Church Community Says California Bill Violates Confessional Tradition

June 3, 2019 Updated: June 3, 2019

SACRAMENTO—California Sen. Jerry Hill recently introduced Senate Bill (SB) 360, which is drawing criticism from some local members of the religious community. The bill will affect all clergy members, including pastors and priests.

According to the bill text, the legislation plans to amend clergy-penitent privileges by mandating clergy members report any suspicions of child abuse or neglect communicated to them by church attendees “during a penitential communication.”

The bill considers penitential communication to include confessions communicated orally in private to a clergy member as a matter of conscience. The bill text specifies that these actions are understood to place “the clergy member specifically and strictly under a level of confidentiality that is considered inviolate by church doctrine.”

However, the bill further states that clergy members who fail to report suspicions of abuse “within 36 hours of receiving the information” are subject to a fine of $1,000 or six months of jail time.

While the bill appears to aim to increase reporting of child abuse and neglect, supporters of church tradition are voicing their concerns.

“The current law allows ministers to not be reporters of child abuse and neglect [confessed during penitential communication], so this [bill] would take away that right,” said Kevin Snider, chief counsel for the Pacific Justice Institute, to The Epoch Times.

Part of the issue is the definition of abuse and what the California state law defines as abuse. In California, that could include emotional abuse, according to Snider.

“This is the problem, it’s that the abuse in California includes emotional abuse. Well, what does that mean? Anytime that someone thinks that a child is endangered of their emotional health? Well, if you have a child, you know that there were often times heated conflicts when they become teenagers.”

If the child or a parent discloses the conflict with a clergy member, the information would have to be reported to the authorities.

On May 9, the Department of Education approved of a revised health education guideline that adds “spiritual abuse” as part of the definition of abuse. The revision would apply to the definition of abuse included in SB 360.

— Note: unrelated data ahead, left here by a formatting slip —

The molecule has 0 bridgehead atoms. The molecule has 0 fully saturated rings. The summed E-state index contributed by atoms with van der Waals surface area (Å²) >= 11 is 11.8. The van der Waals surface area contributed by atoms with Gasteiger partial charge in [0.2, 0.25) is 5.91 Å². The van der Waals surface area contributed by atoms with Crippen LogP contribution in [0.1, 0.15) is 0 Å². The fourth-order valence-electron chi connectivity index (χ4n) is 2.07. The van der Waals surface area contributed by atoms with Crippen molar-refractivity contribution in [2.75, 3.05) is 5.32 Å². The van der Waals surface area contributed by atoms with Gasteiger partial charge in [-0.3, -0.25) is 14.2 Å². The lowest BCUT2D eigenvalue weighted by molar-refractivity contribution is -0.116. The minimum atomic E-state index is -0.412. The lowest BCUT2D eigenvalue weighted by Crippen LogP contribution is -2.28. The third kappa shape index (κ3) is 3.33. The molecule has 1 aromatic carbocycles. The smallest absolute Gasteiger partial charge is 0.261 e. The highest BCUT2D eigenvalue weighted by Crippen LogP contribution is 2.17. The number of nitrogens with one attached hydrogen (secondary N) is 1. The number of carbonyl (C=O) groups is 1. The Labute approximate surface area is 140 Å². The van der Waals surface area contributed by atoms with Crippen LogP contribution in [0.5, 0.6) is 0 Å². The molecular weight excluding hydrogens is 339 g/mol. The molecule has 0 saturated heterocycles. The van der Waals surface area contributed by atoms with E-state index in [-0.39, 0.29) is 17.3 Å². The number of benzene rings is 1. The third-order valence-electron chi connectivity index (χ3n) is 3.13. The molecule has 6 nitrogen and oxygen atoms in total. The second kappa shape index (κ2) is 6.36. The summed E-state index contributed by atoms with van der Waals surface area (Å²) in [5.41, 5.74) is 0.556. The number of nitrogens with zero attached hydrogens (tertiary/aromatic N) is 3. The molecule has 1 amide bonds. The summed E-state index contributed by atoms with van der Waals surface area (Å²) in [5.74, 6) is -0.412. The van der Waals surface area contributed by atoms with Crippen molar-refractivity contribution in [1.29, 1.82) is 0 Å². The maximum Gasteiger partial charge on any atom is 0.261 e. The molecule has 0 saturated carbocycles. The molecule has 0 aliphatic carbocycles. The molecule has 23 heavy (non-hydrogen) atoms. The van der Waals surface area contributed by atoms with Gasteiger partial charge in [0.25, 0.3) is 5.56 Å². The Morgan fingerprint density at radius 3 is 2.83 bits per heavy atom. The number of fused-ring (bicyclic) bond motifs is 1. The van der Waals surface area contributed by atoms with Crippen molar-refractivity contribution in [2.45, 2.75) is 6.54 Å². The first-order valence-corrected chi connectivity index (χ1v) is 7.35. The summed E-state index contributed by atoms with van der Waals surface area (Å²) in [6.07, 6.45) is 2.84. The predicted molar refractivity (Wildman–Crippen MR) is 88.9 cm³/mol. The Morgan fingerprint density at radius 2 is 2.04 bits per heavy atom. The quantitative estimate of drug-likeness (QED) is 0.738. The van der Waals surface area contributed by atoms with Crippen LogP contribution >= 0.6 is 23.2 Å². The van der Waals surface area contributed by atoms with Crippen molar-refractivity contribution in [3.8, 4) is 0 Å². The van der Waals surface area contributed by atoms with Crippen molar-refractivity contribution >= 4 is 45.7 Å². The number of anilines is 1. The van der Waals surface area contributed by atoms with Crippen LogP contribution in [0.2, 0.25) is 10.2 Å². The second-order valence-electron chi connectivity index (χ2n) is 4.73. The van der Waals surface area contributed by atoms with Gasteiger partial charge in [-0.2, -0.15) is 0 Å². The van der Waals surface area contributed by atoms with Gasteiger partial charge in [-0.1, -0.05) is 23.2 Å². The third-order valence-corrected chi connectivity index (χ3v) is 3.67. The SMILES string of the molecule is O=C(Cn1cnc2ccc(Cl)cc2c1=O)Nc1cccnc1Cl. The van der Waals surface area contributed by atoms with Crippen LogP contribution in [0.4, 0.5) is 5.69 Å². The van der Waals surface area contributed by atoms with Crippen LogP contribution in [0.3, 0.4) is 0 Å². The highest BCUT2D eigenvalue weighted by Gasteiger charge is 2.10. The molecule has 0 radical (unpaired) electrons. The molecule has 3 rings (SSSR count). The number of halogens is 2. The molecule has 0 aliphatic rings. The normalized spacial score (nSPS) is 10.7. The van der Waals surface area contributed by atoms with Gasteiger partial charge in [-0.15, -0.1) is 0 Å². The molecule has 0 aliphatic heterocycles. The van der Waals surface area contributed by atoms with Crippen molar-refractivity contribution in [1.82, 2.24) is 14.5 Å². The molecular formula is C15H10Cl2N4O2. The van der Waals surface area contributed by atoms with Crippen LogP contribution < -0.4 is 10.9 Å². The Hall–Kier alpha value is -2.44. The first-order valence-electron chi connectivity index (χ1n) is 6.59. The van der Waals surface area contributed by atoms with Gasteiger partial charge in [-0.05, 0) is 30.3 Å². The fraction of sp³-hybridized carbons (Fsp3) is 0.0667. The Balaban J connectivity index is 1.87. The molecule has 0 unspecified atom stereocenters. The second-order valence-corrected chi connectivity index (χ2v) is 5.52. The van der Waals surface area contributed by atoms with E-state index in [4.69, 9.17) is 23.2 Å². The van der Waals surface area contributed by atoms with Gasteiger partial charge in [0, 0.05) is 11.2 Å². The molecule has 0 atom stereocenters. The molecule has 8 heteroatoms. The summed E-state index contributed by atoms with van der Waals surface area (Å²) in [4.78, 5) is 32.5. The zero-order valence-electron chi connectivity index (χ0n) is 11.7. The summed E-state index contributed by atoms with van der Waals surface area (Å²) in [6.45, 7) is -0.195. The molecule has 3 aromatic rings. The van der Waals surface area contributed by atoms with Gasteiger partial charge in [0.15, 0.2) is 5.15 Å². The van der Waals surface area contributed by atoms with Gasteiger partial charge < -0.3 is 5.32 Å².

According to the guidelines, under current California state law, the following is considered abuse: using religion to justify abuse; forcing others to adhere to rigid gender roles; forcing partner to do things against their beliefs; mocking beliefs or cultural practices; and not allowing partner to do things they enjoy or to better themselves, including interfering with their education.

Under these guidelines, the role of pastors, youth pastors, chaplains, and counselors within churches and ministries could be affected, opponents say.

Clergy-Penitent Privileges

Snider believes the main concern of SB 360 is the attempt to undo the church tradition of confidential confessions as a means of seeking help and repenting for a person’s sins.

“What [Hill] wants to do is to remove this right of ministers to keep secrets. And if he can remove the rights of ministers, why couldn’t you remove the rights of attorneys, and how could you ever defend someone in court if [attorneys] had to testify what their client tells them?” Snider said.

From a historical standpoint, the practice of penitence and the disclosure of sins date back thousands of years to early Christianity.

The Epoch Times received a copy of a letter to Hill from the Pacific Justice Institute regarding this issue. The letter explains that the private practice of penance was central to the tradition of churches, and that “communication made to a priest during confession cannot be subject to disclosure.”

As such, another concern regarding SB 360 is the impact it will have on the relationship between clergy members and church attendees.

Rev. Dan Prout, president of Sierra Ministries International, told The Epoch Times that the bill might deter church attendees from having difficult discussions with clergy members.

“That will immediately bring a close to families, parents, individuals feeling free to even bring up problems they are having in their homes,” Prout said.

According to the Catholic Canon 983  Section 1, “The sacramental seal is inviolable; therefore it is absolutely forbidden for a confessor to betray in any way a penitent in words or in any manner and for any reason.”

“The covert impact is that it will erode parental discipline and guidance in the home,” Prout said.

The bill is currently making its way through the California state legislature. SB 360 was first introduced on Feb. 20 and has passed the state Senate. It’s now been sent to the Assembly.

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